The Biggest Aspidistra in Crowborough
As you travel over the forest, just past King’s Standing you come across a fenced off area now owned by Sussex police. However, behind the barbed wire lies the story of how Britain managed to flood Germany with fake transmissions during World War II.
In May 1941, Hugh Dalton from the Ministry of Economic Welfare and Anthony Eden (later Prime Minister) came up with a plan to transmit black propaganda to the Germans in occupied Europe. The idea was to transmit on German wavelengths and drown out the local broadcasts. This meant seriously high tech equipment was called for.
No such transmitter in Britain was capable of such a task but Colonel Richard Gambier-Perry (head of Special Intelligence Service communications) knew of a possibly suitable transmitter in the USA. It had been built by RCA for the broadcasting station WJZ in New Jersey, but had been prohibited from operating by the Federal broadcasting authorities because it was ten times more powerful than the maximum limit laid down for commercial radio stations in the USA at that time!
Harold Robin, a senior radio engineer from the Political Warfare Executive (PWE) complex in Bedfordshire, was sent to the USA to view the transmitter. Harold spent two months working with RCA making modifications to the transmitter. By the time they had finished the transmitter was able to transmit at 600kW. It took three 360ft masts for the transmitter to feed.
Unfortunately, one of the Royal Navy ships used to transport the transmitter and masts to the UK were torpedoed and one of the masts was lost. A duplicate had to be made and shipped to Britain.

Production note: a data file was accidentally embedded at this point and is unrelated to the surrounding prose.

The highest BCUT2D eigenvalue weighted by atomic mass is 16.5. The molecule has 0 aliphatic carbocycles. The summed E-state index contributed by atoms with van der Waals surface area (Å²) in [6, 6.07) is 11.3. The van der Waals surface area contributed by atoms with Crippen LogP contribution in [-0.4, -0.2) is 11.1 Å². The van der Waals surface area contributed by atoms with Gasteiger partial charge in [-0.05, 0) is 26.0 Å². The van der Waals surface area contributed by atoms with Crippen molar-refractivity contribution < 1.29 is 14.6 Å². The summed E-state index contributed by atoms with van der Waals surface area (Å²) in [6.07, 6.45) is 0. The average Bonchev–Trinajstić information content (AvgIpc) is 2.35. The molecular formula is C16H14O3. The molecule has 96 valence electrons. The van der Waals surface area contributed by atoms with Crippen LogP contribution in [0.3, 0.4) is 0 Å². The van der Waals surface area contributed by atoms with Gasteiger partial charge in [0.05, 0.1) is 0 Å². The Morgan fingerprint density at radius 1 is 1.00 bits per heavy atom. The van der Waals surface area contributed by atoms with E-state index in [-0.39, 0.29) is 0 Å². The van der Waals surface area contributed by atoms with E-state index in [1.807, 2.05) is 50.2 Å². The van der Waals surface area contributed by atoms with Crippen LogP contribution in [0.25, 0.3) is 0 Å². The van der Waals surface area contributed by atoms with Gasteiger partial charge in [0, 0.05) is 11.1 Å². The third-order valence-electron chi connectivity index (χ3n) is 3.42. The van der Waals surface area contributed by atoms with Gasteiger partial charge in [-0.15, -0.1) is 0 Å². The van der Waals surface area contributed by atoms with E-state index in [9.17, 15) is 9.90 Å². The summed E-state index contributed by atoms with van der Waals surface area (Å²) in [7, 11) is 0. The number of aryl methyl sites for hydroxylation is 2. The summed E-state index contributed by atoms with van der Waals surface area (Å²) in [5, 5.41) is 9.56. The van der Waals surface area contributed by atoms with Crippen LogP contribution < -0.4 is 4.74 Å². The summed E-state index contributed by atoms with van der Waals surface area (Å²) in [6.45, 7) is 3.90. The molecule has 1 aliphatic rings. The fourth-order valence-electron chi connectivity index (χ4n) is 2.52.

Originally the transmitter was to be sited as part of the PWE complex in Bedfordshire. But Harold Robin insisted that it should be as close to the South Coast as possible – in Sussex.
There were several possible sites, but each was rejected by argument from the Air Ministry (the masts would be a hazard), or the BBC (interference to secret research work). No one objected to the site on Ashdown Forest at King’s Standing. It was public land and 620 feet above sea level.
The Canadian Army based nearby were employed to erect the transmitter. Using a civilian work force some 600 strong as extra manpower and working 24 hours a day, it took just three weeks to excavate the 50 foot deep hole which was covered with four feet thick reinforced concrete.
The transmitter complex had taken 9 months from approval to finish at a cost of around £127,000. It used an antenna consisting of 3 guyed masts, each 110 metres tall. The transmitter was given the name of Aspidistra after the popular tune of the day ‘The biggest Aspidistra in the world’ by Gracie Fields. After all it was the biggest transmitter in the world.
At first, the PWE were not really sure how best to use Aspidistra so it was agreed that it would be used to supplement the BBC’s overseas broadcasts. Aspidistra first went on air on November 8th 1942 when it broadcast a recording by President Roosevelt just before the start of the ‘Torch’ landings in North Africa.